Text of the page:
Friday, March 29, 2013

Feature Beer Friday! - Karbach Weisse Versa Wheat

So it's only been a few weeks since our last feature from Karbach Brewing, but we are getting into Spring time and that means it's about to be time for some more season appropriate beers!  Karbach is of course out of Houston, and the Weisse Versa Wheat is one of their year-round flagship releases.

The Weisse Versa Wheat is a hybrid wheat beer, their motto for the brew being "Both. At The Same Time." because it's a combination of a German hefewiezen and a Belgian white ale.  Both styles are wheat-based of course, but the German beer style gets its distinct flavors from the yeast strain primarily and the Belgian style uses a lot of spices such as coriander and orange peel.    The WeisseVersa Wheat combines the two and uses the Belgian spices with the German yeast strain.  The goal being to pack as much flavor and intrigue as possible into a pretty standard beer style.  Let's see how they did...

Reviewers: Eric Ducote (BR Beer Scene), Jay Ducote (Bite And Booze), Jeremy Spikes and James Lawson  (

Serving: 12 oz. blue & yellow can.

Appearance: Hazy orange, with a smallish head... I love the color though.

Aroma: Jay was picking up all sorts of fruits, he wrote down, "grapefruit, banana, tangerine, satsuma."  The banana I got for sure, but the spices are there as well.  

Taste: Same basic flavor profile as the aroma... lots of fruit flavors with a little spice.  Banana is the dominant fruit flavor, which is both expected and delicious.

Mouthfeel: Easy drinking, Jay said it seems like there should be pulp due to the all the fruit flavors

Overall: This was a winner amongst the four of us, with James being the low score but still a respectable 64, and Jay coming in high with an 84. In my opinion this is an excellent example of an easy drinking warm weather wheat beer.  Very well done.

Overall Rating: 75
My Rating: 76

Thursday, March 28, 2013

A Sneak Peek At Pelican House!

Hey everyone, I'm sure that anyone following my blog or my facebook page knows about the Pelican House Tap Room & Whiskey Bar, a bar / restaurant in the works with a focus on draft beer.  You've probably seen them off of Corporate Drive when you're cruising down I-10... it's pretty hard to miss really.  Well a few days ago Brenton Day of The Ale Runner and I went over there to check it out and meet with co-owners Chris Juge and Garrett Morgan, and here's what you're in store for!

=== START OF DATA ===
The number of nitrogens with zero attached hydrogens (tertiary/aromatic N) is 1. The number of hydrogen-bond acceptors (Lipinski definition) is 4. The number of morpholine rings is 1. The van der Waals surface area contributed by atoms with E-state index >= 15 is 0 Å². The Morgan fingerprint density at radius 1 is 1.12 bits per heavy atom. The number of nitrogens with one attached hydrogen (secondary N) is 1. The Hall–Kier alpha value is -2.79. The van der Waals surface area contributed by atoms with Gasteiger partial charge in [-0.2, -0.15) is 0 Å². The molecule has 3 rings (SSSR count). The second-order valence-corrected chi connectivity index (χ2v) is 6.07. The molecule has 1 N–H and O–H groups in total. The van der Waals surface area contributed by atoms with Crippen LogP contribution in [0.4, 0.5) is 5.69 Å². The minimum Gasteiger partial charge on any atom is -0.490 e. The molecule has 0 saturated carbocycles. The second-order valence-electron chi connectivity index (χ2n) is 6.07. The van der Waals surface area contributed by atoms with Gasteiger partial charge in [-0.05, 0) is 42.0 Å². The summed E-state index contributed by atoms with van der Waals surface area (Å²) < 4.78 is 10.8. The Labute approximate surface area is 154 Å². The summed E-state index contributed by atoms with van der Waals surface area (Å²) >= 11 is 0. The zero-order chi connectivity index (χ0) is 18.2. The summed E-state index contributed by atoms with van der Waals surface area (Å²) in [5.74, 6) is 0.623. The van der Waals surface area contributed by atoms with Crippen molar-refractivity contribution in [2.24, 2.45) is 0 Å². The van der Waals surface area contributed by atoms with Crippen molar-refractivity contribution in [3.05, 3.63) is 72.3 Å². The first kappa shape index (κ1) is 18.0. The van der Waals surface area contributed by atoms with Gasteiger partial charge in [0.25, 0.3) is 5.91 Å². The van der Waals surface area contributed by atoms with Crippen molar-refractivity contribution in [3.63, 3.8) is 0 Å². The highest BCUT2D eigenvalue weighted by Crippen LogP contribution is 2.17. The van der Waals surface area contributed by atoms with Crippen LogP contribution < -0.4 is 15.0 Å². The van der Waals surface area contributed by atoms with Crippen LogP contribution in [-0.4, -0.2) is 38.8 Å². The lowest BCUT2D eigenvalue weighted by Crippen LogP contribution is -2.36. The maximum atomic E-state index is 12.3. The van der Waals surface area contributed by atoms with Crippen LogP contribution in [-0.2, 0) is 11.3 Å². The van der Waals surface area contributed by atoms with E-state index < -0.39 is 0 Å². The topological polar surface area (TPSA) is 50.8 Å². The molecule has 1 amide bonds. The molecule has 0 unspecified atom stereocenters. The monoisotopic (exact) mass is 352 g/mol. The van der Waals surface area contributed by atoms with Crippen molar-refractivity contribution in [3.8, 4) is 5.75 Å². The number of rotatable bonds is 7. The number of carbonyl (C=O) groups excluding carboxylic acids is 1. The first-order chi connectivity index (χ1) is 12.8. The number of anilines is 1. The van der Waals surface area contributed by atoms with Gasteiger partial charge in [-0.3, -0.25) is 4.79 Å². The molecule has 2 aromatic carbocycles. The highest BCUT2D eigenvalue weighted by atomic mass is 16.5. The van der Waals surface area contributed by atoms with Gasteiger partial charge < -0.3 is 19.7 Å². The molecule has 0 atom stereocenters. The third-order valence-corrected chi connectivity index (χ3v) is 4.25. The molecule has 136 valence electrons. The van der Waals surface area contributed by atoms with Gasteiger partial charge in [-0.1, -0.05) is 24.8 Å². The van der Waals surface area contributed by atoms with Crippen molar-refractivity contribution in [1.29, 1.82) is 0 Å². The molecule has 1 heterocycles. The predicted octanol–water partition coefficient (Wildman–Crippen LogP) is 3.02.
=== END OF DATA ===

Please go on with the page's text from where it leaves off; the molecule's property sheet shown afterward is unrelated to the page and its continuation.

First off, the building itself was already in place... it was a former Macaroni Grill, and tearing it down or redoing the entire facade would be a waste of time and money, so the guys over at Pelican House opted for just a simple makeover... white paint with blue trim.  They also commissioned a hand-carved wood sign to go over the door, but it's not ready just yet.  Their sign on the back of the building is up though, giving a good hello to everyone driving down the interstate and announcing to them all the Pelican House is coming soon.  There are also plans for a large patio on the left (East) side of the building, but it's still under construction and probably won't be ready for a few weeks after the main space.  

Upon entering the building the first thing to strike me was how open it was.  And I want to say bright, but it's not really overly bright, it's just not a dark dull space like a lot of bars tend to be.  The rafters are all open above and painted a blue to match the exterior, with all the ductwork and such also painted to fade into the background.  It's actually called a "dirt dobber blue" because it was theoretically supposed to dissuade the insects from building nests nearby.  As you can see, there was definitely some thought and attention to detail put into the design of the new space.

After walking in it's hard to say what will catch the eye first when it's all completed... either the panoramic windows and wrought-iron work along the back of the room, or the massive wall of taps to your right.  I'm going to go with the taps, but the rear space is pretty nice itself.  It's a raised platform designed to be used as either casual seating with couches and coffee tables, or to be cleared off and used as a stage for live music.  The iron work completes the required railing height, while allowing the light from the windows to penetrate into the main bar and also adds a nice little Louisiana detail.  The space even has a conference table that can be rented out for large groups in the evening or maybe a business lunch & pint?